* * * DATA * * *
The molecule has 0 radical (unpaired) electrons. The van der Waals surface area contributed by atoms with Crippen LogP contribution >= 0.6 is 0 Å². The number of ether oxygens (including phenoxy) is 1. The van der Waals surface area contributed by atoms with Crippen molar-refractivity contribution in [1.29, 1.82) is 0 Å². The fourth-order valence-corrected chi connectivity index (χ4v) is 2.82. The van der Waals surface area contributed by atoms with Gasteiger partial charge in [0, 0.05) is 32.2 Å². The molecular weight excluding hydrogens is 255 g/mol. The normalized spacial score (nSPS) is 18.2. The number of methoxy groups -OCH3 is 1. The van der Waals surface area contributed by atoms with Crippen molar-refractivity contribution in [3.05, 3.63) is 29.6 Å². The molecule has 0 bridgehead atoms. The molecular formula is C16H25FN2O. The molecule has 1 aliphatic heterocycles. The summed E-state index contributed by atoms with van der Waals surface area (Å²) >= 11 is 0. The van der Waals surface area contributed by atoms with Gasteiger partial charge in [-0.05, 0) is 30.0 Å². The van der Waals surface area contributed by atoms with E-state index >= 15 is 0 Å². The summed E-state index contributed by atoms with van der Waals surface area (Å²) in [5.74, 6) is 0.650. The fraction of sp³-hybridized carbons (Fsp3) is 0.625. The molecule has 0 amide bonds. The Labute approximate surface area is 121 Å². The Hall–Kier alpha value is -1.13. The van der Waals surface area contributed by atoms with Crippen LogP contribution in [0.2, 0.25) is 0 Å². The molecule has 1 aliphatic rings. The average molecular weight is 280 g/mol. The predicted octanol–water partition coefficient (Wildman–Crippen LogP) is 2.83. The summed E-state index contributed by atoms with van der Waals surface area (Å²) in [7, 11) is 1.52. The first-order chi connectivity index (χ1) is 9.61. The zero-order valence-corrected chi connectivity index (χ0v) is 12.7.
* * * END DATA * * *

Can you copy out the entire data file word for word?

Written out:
The molecule has 0 radical (unpaired) electrons. The van der Waals surface area contributed by atoms with Crippen LogP contribution >= 0.6 is 0 Å². The number of ether oxygens (including phenoxy) is 1. The van der Waals surface area contributed by atoms with Crippen molar-refractivity contribution in [1.29, 1.82) is 0 Å². The fourth-order valence-corrected chi connectivity index (χ4v) is 2.82. The van der Waals surface area contributed by atoms with Gasteiger partial charge in [0, 0.05) is 32.2 Å². The molecular weight excluding hydrogens is 255 g/mol. The normalized spacial score (nSPS) is 18.2. The number of methoxy groups -OCH3 is 1. The van der Waals surface area contributed by atoms with Crippen molar-refractivity contribution in [3.05, 3.63) is 29.6 Å². The molecule has 0 bridgehead atoms. The molecular formula is C16H25FN2O. The molecule has 1 aliphatic heterocycles. The summed E-state index contributed by atoms with van der Waals surface area (Å²) >= 11 is 0. The van der Waals surface area contributed by atoms with Gasteiger partial charge in [-0.05, 0) is 30.0 Å². The van der Waals surface area contributed by atoms with E-state index >= 15 is 0 Å². The summed E-state index contributed by atoms with van der Waals surface area (Å²) in [5.74, 6) is 0.650. The fraction of sp³-hybridized carbons (Fsp3) is 0.625. The molecule has 0 amide bonds. The Labute approximate surface area is 121 Å². The Hall–Kier alpha value is -1.13. The van der Waals surface area contributed by atoms with Crippen LogP contribution in [0.2, 0.25) is 0 Å². The molecule has 1 aliphatic rings. The average molecular weight is 280 g/mol. The predicted octanol–water partition coefficient (Wildman–Crippen LogP) is 2.83. The summed E-state index contributed by atoms with van der Waals surface area (Å²) in [7, 11) is 1.52. The first-order chi connectivity index (χ1) is 9.61. The zero-order valence-corrected chi connectivity index (χ0v) is 12.7.